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China’s Garment Market Sales Channels

2020/01/29


Garment sales channels in the mainland have developed from the department stores, specialty stores and rural markets of the past to multiple sales channels, ranging from warehouse-style shopping centres, supermarkets and chain stores, specialised garment markets, mail-order, TV and online sales.

 

Department stores: In the past, large department stores were the main channels through which garments were sold. In recent years, as e-commerce has flourished, retail sales of garments in department stores have been declining. According to Euromonitor, garment sales in department stores accounted for 41.2% of the overall garment market in 2013, but this figure dropped to 26.4% in 2018. Meanwhile, the market share of online garment sales rose from 7.3% in 2013 to 31.8% in 2018.

 

Specialised garment markets: As a mature model for the distribution of garment products after years of development, these markets are achieving good economic results and social influence, while establishing a sizeable industrial base. China’s main specialised garment markets are located in three regions:

 

South China region: Represented by Guangdong and Fujian, the specialised garment market in the South China region enjoys the advantages of having an early start, a free flow of information, favourable geographic location and a solid industrial base. In Guangzhou, a specialised garment market has been formed, consisting of a Liuhua cluster centred around the Baima garment mart and a Shahe cluster centred around Shadong. More than 10 wholesale centres are located within the Liuhua garment wholesale commercial district. Humen Town in Guangdong is another area where a lot of garment wholesale activities take place. Fumin Commercial Building and Huanghe Fashion City are two prime examples.

 

East China region: The garment wholesale markets in East China are mainly found in Zhejiang, Jiangsu and Shanghai. Thanks to the geographic location and excellent development model of the Yangtze River Delta, the East China region garment economy has, in some ways, surpassed its Pearl River Delta counterpart. Notable examples of specialised garment markets include the Qipu Lu garment wholesale market in Shanghai, Merchants Mall in Changshu, Light Textiles City in Keqiao, the Woollen Sweater Market in Puyuan, Sijiqing Market in Hangzhou, and the Leather City in Haining.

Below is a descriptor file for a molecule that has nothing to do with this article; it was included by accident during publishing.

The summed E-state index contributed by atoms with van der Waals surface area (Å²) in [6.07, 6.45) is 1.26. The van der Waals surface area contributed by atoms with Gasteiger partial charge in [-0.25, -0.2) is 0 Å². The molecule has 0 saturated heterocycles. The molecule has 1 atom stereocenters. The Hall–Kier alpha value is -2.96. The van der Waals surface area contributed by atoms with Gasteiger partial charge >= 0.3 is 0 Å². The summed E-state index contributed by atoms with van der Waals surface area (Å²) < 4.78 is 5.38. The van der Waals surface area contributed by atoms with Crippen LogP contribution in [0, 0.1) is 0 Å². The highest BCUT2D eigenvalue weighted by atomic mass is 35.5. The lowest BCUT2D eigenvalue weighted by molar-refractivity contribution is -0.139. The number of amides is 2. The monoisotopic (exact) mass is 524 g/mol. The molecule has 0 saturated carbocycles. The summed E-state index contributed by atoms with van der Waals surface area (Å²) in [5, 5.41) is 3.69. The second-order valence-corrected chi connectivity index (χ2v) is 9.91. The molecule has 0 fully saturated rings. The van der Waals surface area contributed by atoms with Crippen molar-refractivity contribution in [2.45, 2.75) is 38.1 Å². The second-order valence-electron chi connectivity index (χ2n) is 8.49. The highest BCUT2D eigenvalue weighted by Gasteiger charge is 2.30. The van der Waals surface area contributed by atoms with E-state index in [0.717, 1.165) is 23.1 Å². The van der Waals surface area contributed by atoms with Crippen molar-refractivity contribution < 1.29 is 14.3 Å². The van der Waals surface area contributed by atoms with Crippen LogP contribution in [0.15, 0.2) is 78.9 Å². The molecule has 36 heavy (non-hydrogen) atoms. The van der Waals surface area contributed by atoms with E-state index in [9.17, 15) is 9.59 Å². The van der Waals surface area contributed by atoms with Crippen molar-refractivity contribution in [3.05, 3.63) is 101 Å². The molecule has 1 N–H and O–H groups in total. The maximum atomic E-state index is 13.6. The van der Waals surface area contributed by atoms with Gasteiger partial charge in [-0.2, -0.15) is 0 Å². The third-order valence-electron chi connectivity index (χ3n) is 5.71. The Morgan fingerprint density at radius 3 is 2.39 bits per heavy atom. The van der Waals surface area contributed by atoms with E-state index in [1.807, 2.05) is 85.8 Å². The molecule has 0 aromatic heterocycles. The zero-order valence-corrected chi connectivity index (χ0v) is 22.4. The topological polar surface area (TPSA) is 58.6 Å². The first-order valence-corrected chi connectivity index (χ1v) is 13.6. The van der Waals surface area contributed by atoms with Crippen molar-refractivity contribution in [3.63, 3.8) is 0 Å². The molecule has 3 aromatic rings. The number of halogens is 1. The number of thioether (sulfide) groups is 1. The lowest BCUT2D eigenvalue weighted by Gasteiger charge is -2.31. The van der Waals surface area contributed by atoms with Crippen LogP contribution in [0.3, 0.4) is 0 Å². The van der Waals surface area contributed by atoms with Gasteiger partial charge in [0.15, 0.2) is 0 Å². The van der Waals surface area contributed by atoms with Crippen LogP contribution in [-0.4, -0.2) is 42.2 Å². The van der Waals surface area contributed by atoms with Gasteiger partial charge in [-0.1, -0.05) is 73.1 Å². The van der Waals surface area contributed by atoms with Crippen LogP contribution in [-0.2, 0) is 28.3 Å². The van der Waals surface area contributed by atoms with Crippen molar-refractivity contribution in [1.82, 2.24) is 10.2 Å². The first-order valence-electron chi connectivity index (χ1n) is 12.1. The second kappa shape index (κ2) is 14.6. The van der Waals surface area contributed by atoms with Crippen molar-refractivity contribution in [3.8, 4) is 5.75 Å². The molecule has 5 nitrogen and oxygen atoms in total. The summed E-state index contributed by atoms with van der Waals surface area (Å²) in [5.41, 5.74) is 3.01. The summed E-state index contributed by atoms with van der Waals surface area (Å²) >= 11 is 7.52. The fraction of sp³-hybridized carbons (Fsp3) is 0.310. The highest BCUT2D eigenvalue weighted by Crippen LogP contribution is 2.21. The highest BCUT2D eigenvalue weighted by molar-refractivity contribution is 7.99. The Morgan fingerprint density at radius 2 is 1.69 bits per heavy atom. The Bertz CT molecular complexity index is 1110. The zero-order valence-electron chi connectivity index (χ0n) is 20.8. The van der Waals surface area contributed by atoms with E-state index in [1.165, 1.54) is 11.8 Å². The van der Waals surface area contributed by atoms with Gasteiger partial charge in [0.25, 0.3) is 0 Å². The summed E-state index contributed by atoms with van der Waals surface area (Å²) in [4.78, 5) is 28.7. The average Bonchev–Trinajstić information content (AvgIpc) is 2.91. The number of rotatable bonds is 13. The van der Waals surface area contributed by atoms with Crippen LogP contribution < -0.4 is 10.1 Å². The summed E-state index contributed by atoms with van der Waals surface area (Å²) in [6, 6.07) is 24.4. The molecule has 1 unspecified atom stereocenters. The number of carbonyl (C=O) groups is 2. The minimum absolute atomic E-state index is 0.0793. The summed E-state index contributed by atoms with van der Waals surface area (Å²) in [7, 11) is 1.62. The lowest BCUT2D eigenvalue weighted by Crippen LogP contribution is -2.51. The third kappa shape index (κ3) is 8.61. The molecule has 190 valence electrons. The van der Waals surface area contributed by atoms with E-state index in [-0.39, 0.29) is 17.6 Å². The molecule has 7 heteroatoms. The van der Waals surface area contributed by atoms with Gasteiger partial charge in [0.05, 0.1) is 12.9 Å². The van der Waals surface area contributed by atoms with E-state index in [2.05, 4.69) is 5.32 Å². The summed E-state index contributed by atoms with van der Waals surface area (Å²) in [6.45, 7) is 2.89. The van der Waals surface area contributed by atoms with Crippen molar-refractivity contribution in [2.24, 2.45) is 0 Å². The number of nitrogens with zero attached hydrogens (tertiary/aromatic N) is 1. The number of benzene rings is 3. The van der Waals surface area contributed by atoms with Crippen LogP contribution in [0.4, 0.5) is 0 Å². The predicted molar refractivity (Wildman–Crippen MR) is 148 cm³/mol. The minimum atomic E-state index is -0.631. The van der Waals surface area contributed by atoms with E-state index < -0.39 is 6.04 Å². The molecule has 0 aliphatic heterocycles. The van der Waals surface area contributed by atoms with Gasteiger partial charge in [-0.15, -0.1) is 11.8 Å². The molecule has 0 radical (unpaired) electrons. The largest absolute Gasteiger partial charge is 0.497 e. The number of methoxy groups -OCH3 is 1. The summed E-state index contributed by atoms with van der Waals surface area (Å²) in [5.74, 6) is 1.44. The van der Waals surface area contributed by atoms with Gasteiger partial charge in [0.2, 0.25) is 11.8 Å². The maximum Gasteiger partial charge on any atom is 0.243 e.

North China region: The specialised garment markets in North China are mainly clustered around Beijing, Tianjin, Hebei and Shandong. Currently, the Muxiyuan Commercial District in Beijing is most representative of the specialised markets and is the largest garment distribution market north of Yangtze River. The main trading markets for textiles, garments, footwear and headwear in Shandong include Jimo Garment Wholesale Market, Zichuan Garment City, Zibo Zhoucun Textiles World and Luokou Garment Wholesale Market in Jinan.

Specialty stores: Selling in specialty chain stores is now a main model of branded garments sales and quite a number of enterprises are adopting a combination of franchised stores and self-operated stores. This can compensate for the shortcomings of not having sufficient control in franchising, while avoiding the risk of investing too much in self-operated stores. Large, powerful brands tend to prefer self-operated stores so as to maximise brand influence. Many brands are stepping up efforts to develop specialty stores as a way to raise profile and enhance image.

 

Some major garment specialty stores have now been reinvented as smart stores. Their facilities include ‘smart interactive screens’ offering suggestions on how to mix and match clothing as well as discount information, as well as ‘3D dressing mirrors’ allowing virtual fittings in front of a display panel to help save consumers fitting time, and ‘RFID tagging’ to manage inventory, enhancing warehousing management quality and accuracy of product information.

 

Garment supermarkets and discount stores have become a new component of the garment retail landscape. Garments sold in supermarkets are usually not the trendiest, but prices are more affordable and quality is more assured. There are also some garment brands which want to capitalise on the popularity of supermarkets to raise profile and boost sales. In discount stores, brands can maintain their advantages while offering discounted prices as in wholesale markets.

 

Store-in-store model: As the name implies, these are stores established in other stores, mostly large-scale retailers such as department stores. Store-in-store for fashion is basically a particular brand specialty store, with its form and management usually freer than other concession counters in the same store. They are, however, not as completely free from restrictions as if they were independent because they still have to align with the overall operation of their respective hosts. The decoration of a store-in-store usually has a unique style of its own in order to highlight the cultural characteristics of the brand. The heavy shopper traffic of gigantic stores is often the main attraction for manufacturers to set up stores-in-store there.

 

Online shopping market: China’s online market has already come of age. According to figures from the National Bureau of Statistics, the size of China’s online shopping market reached RMB7,019.8 billion in 2018, up 25.4% year-on-year and accounting for about 18.4% of total consumer goods retail sales. According to market surveys, the garment e-commerce market was worth RMB820.5 billion in 2018. Brands and channel businesses are scrambling to start e-commerce mainly because it allows cost-saving as well as tracking of market and customer data, and is a major channel for inventory clearance.

 

Source: HKTDC

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